The surface energy balance (SEB) is essential for understanding the coupled cryosphere–atmosphere system in the Arctic. In this study, we investigate the spatiotemporal variability in SEB across tundra, snow and ice. During the snow-free period, the main energy sink for ice sites is surface melt. For tundra, energy is used for sensible and latent heat flux and soil heat flux leading to permafrost thaw. Longer snow-free period increases melting of the Greenland Ice Sheet and glaciers and may promote tundra permafrost thaw. During winter, clouds have a warming effect across surface types whereas during summer clouds have a cooling effect over tundra and a warming effect over ice, reflecting the spatial variation in albedo. The complex interactions between factors affecting SEB across surface types remain a challenge for understanding current and future conditions. Extended monitoring activities coupled with modelling efforts are essential for assessing the impact of warming in the Arctic.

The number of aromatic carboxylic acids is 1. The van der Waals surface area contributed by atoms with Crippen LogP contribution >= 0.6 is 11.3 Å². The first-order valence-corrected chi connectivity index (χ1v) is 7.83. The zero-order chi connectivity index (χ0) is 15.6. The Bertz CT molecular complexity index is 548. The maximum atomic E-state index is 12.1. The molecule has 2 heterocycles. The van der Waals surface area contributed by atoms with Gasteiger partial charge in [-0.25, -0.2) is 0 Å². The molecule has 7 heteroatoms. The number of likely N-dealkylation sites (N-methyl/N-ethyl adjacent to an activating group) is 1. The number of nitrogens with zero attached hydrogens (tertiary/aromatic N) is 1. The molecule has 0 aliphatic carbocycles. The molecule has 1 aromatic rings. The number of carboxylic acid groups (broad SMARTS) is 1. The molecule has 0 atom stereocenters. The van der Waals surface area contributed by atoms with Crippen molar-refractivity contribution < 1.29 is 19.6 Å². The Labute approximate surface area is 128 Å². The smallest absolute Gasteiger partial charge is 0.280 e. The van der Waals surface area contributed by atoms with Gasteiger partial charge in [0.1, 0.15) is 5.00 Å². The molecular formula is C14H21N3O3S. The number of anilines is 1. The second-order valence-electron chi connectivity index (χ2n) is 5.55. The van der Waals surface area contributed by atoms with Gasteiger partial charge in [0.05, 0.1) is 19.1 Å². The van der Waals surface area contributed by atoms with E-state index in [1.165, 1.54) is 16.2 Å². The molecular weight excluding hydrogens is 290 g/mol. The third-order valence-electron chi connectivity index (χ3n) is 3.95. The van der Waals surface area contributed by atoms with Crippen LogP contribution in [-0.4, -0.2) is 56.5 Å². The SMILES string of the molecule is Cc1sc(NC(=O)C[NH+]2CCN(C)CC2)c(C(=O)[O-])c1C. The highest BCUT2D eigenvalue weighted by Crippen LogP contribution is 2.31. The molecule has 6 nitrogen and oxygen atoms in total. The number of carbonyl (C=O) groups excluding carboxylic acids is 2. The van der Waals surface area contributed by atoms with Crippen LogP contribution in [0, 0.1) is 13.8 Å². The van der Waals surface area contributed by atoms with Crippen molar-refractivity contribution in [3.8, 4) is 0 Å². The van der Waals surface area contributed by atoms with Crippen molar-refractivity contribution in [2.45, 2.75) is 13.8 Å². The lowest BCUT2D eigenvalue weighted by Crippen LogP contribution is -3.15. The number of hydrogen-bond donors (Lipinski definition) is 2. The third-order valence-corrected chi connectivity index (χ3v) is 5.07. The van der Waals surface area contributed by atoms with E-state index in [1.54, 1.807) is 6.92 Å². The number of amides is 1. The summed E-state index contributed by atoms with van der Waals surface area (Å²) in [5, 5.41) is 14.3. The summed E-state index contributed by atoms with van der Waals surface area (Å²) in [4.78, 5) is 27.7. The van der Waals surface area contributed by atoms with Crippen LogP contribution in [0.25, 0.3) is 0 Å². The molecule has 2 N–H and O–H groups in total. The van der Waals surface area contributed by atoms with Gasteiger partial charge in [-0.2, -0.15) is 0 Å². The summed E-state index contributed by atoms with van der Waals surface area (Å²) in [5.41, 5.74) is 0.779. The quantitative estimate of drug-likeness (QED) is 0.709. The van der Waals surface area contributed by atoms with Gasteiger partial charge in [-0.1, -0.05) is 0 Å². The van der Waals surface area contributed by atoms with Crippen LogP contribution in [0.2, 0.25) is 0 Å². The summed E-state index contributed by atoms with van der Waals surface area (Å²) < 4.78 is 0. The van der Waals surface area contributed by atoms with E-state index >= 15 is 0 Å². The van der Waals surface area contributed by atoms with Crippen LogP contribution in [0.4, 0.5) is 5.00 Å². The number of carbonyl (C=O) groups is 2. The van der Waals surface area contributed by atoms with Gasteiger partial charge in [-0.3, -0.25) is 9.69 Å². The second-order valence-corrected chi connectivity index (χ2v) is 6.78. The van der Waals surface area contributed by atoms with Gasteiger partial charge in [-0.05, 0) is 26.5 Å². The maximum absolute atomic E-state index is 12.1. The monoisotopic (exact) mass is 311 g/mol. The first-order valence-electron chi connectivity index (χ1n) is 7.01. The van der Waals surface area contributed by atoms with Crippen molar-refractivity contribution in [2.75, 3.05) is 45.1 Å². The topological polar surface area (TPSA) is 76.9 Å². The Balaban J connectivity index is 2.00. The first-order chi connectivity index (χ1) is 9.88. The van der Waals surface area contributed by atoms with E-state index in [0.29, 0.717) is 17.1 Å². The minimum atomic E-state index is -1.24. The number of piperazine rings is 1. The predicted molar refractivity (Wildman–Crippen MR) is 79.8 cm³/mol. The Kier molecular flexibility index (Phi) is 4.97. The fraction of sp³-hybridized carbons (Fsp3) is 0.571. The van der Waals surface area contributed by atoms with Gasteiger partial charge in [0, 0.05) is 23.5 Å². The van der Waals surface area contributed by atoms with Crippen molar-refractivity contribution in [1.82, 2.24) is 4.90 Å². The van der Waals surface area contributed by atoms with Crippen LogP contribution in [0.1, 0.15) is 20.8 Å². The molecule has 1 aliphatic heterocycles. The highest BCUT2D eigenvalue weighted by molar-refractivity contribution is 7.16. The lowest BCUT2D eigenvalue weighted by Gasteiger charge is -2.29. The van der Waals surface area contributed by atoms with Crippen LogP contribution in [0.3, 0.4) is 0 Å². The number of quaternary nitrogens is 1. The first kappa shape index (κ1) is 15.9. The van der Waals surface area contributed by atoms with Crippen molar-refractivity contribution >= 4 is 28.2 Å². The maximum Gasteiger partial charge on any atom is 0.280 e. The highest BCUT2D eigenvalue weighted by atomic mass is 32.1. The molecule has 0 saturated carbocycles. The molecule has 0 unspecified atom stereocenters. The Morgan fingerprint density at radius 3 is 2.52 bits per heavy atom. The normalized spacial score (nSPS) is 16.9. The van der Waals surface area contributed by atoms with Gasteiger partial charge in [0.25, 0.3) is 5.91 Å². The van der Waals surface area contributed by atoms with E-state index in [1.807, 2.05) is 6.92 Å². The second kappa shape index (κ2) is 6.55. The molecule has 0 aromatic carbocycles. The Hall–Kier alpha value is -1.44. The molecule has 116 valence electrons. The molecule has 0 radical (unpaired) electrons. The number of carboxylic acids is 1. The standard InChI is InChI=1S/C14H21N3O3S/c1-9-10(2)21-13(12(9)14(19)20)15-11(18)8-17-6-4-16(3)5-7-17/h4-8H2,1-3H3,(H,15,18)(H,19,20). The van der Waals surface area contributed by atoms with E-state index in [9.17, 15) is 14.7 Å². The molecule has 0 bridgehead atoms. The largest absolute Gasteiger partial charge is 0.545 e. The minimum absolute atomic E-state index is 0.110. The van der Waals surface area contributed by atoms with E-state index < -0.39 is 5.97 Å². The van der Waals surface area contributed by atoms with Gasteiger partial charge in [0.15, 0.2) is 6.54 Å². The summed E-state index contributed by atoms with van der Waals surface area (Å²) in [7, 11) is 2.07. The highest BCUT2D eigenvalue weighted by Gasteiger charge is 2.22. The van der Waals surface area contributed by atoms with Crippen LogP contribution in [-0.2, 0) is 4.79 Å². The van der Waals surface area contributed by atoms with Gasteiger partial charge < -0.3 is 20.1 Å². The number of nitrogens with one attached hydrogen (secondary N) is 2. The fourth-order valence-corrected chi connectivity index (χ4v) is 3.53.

- Programområde 5: Natur og klima